wordless, or nearly wordless, picture books? And why does every single one of these I come across turn out to be so good? I have theories—only the best, most accomplished author-illustrators even attempt the challenge, or are allowed to attempt it by their publishers?—but no answers.
The latest is A Ball for Daisy, by Chris Raschka, who certainly fits into my “most accomplished” theory. He's been responsible for several of our family's most treasured children's books already, and his sparing use of words or even mere sounds has always been a trademark, from the Caldecott Honor winner Yo! Yes? to the concentrated encapsulation of jazz Charlie Parker Played Be Bop.
A Ball for Daisy is about a happy little dog and her beloved red ball. The first portion of the book shows us her pure joy in it as she bats it around, bounces it, even cuddles up to sleep with it. But on a playdate with another dog outside, tragedy strikes—the other dog runs off with it, and as she chases after to get it back, the ball is punctured and destroyed. Daisy is devastated, until her little-girl owner and her friend, the owner of the second dog, come up with a solution.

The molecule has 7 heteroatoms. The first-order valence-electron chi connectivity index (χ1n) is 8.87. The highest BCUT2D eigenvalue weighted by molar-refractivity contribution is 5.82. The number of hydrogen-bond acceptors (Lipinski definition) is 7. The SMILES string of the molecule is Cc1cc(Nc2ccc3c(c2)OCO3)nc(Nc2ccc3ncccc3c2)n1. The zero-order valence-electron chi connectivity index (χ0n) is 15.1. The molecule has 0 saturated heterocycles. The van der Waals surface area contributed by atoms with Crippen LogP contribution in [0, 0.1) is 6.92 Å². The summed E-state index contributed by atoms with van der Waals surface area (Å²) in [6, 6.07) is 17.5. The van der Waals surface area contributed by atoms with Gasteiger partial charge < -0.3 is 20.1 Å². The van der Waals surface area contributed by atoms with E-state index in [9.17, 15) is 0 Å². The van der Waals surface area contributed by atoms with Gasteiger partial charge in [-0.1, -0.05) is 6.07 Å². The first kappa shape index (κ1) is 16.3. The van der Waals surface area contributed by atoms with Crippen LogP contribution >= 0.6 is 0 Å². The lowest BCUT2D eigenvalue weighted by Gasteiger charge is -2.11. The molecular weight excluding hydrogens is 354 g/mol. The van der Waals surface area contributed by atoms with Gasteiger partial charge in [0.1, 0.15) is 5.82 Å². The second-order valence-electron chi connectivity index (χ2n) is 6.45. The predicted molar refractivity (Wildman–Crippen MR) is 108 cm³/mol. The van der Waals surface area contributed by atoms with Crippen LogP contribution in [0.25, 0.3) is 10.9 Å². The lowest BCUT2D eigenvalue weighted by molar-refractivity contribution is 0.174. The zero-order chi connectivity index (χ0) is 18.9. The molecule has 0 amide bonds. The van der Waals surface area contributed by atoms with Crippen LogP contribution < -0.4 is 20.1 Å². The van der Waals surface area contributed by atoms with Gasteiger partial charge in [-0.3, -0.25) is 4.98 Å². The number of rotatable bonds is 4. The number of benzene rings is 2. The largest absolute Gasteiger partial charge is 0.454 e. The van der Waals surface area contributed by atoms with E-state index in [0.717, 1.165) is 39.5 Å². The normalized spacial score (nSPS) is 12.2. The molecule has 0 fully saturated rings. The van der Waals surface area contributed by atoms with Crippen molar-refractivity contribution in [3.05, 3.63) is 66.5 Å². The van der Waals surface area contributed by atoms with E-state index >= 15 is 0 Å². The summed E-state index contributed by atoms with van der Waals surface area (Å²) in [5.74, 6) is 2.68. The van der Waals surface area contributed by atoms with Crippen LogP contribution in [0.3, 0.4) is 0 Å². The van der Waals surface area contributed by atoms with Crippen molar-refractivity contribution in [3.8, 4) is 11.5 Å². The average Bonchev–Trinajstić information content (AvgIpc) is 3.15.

It's a very simple story, serving up a gentle but effective message of sympathy to kids who've lost a treasured toy themselves on the side. The reason it's so wonderful, of course, is the illustrations themselves; Raschka is marvelous at capturing every doggie emotion, from manic upbeat energy to big-eyed sadness and disappointment to overwhelmed gratitude and final satisfaction. This may not be one of those visually stunning wordless books—it isn't trying to blow you away with the sheer gorgeousness of the art, as many do—but it's a great example of how good storytelling doesn't always require words at all. And it's a sure bet for any young child who has a doggie herself—not to mention a guaranteed smile for her parents.
[Images courtesy of Schwartz & Wade Books]